NEW YORK (Reuters) - New U.S. claims for unemployment benefits fell as expected last week, with the four-week moving average dropping to its lowest level in more than 2-1/2 years, pointing to a strengthening labor market.
U.S. consumer prices rose at their fastest pace in more than 1-1/2 years in February, driven by higher food and energy prices, a government report showed on Thursday, but underlying inflation pressures remained generally contained.
* The Labor Department said its Consumer Price Index rose 0.5 percent, the largest gain since June 2009, after increasing 0.4 percent in January. * Core CPI, excluding food and energy -- increased 0.2 percent after advancing by the same margin in January. * Initial claims for state unemployment benefits fell 16,000 to a seasonally adjusted 385,000, the Labor Department said. * Economists polled by Reuters had forecast claims falling to 387,000. The prior week's figure was revised up to 401,000 from the previously reported 397,000.
KIM RUPERT, MANAGING DIRECTOR OF GLOBAL FIXED INCOME ANALYSIS,
ACTION ECONOMICS, SAN FRANCISCO:
"We expected consumer prices to edge up and they were pretty much right on target. (Jobless) claims have been very volatile, up and down, but the trajectory continues to decline so that is another good sign for the labor market. The growth in the economy is still not sufficient to bring claims down and the unemployment rate down to where we would like it, but it is still the right direction.
"Both data points would typically be bearish for Treasuries and we are seeing Treasuries lower today but mostly on events overseas, and a pickup in equities. It is the first decline we have seen in Treasuries this week. Most of the focal point is on events overseas."
TOM PORCELLI, U.S. ECONOMIST, RBC CAPITAL MARKETS, NEW YORK
CPI: "First of all it was a very firm core reading. But this firmer core comes even in the face of apparel prices dropping almost a full percentage point.
"One of the things that we had been saying at the beginning of the year was that the hurdle was very low to get core prices up 2 percent for the year. But we've had fairly firm core month over month changes so that's actually lowering the hurdle. We think getting to 2 percent is going to be actually rather easy and so we're sort of left wondering why the consensus does not see 2 percent by the end of the year.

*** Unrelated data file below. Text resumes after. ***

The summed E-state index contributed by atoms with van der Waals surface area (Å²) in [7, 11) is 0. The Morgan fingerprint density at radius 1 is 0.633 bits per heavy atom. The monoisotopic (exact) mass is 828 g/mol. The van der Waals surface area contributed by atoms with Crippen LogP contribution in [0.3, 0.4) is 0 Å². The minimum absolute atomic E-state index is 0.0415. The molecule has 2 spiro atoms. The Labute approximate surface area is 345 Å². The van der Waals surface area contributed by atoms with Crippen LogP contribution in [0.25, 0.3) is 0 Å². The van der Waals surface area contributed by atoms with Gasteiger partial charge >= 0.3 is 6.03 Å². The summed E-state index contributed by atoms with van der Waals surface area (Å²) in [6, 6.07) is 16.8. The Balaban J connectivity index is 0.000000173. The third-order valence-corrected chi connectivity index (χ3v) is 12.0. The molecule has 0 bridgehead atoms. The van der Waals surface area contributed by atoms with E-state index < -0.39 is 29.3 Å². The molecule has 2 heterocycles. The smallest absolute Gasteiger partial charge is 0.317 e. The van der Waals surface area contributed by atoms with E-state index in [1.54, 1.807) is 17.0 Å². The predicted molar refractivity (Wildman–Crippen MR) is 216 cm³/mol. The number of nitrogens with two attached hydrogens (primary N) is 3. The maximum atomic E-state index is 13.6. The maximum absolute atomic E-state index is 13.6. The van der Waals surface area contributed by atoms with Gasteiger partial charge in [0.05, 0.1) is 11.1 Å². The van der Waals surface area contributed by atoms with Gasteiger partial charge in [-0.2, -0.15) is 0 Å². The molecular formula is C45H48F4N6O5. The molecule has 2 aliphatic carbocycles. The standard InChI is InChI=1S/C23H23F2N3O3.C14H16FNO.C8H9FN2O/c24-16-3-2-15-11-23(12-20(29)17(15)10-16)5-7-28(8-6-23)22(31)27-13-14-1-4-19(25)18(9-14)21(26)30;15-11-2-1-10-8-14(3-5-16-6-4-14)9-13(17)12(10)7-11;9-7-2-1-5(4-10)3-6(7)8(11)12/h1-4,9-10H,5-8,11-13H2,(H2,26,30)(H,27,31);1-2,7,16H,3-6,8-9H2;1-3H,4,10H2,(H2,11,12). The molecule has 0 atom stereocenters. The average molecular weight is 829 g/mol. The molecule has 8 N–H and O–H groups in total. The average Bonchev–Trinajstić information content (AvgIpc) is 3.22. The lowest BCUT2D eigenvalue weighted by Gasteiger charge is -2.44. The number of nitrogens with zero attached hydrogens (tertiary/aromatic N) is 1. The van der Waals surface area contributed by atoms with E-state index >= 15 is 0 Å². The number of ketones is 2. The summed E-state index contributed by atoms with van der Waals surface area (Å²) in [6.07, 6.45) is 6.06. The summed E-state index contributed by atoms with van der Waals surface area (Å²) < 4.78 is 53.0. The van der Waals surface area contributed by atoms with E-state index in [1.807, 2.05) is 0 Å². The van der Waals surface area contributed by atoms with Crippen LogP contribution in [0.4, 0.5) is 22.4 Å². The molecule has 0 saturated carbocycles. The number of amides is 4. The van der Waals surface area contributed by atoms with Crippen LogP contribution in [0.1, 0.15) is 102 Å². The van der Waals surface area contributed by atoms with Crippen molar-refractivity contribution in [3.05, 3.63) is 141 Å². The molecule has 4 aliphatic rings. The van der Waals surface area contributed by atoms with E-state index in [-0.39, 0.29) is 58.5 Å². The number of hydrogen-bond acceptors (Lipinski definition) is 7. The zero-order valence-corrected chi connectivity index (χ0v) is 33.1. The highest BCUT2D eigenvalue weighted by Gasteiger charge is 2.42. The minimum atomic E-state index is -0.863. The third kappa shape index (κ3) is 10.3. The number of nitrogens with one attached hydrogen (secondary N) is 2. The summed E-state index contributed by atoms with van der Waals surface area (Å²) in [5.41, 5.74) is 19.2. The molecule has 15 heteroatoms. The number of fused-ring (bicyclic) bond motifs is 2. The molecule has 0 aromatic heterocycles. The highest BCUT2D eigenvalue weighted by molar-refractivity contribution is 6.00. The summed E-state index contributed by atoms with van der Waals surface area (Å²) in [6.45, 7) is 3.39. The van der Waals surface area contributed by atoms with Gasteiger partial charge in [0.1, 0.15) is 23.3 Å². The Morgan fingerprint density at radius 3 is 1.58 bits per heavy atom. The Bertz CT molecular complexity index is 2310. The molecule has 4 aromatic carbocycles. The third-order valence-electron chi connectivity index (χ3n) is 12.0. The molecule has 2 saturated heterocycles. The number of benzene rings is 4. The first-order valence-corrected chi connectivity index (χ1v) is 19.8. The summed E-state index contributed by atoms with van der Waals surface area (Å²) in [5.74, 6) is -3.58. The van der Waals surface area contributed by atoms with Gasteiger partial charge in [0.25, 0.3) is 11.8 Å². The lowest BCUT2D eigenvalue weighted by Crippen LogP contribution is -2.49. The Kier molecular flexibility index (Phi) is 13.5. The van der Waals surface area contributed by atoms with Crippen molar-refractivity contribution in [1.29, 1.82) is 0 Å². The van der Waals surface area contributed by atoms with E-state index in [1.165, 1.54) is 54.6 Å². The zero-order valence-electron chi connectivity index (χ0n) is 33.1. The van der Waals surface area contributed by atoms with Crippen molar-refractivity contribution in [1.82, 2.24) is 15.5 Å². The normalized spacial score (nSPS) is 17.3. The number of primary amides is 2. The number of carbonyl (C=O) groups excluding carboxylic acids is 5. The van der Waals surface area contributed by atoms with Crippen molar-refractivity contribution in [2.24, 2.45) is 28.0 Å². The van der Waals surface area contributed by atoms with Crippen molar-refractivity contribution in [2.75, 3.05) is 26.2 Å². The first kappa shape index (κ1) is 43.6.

"I don't think it means anything for the Fed. They're going to probably wind up saying some of this is transitory. It won't be sustained. But I think that the Fed is -- don't forget where they were two months ago. They were worried about a Japan-style deflation playing out in the U.S. here. Keep in mind and even if you do get around 2 percent or 2.2 percent, that's just north of the top end of their range.
"Two quarters now -- Q4, Q1 are -- going to be pretty darn solid. And the unemployment rate averaged, what, 9.5 percent in the fourth quarter? And look at retail sales. How does that happen? I'll tell you how it didn't happen. It wasn't because of increased use of credit or a marked drawdown in savings. You had job growth. Wages, real average weekly earnings, that is rising at a 3 percent year-on-year rate."
DAVID SLOAN, ECONOMIST, IFR ECONOMICS, A UNIT OF THOMSON
On jobless claims:
"There was little surprising in the latest initial claims release, which resumed its downtrend after last week's upward correction, though continuing claims fell more sharply than expected. The report implies continued labor market improvement in early March."
"The 0.5 percent rise in overall February CPI, and the 0.2 percent rise ex food and energy, both exceeded consensus expectations by 0.1 percent. This means that the positive contribution from food and energy was in line with expectations, but the core was stronger than forecast. The upside surprise on the core, in contrast to a similar outcome in January, cannot be attributed to special factors. This is the second straight 0.2 percent rise in the core rate, a pace that no month in 2010 was able to reach."
MARKET REACTION: STOCKS: U.S. stock index futures pare gains. BONDS: U.S. bond prices maintain earlier losses and TIPS breakeven rates extended their rise. FOREX: The dollar pares losses versus euro.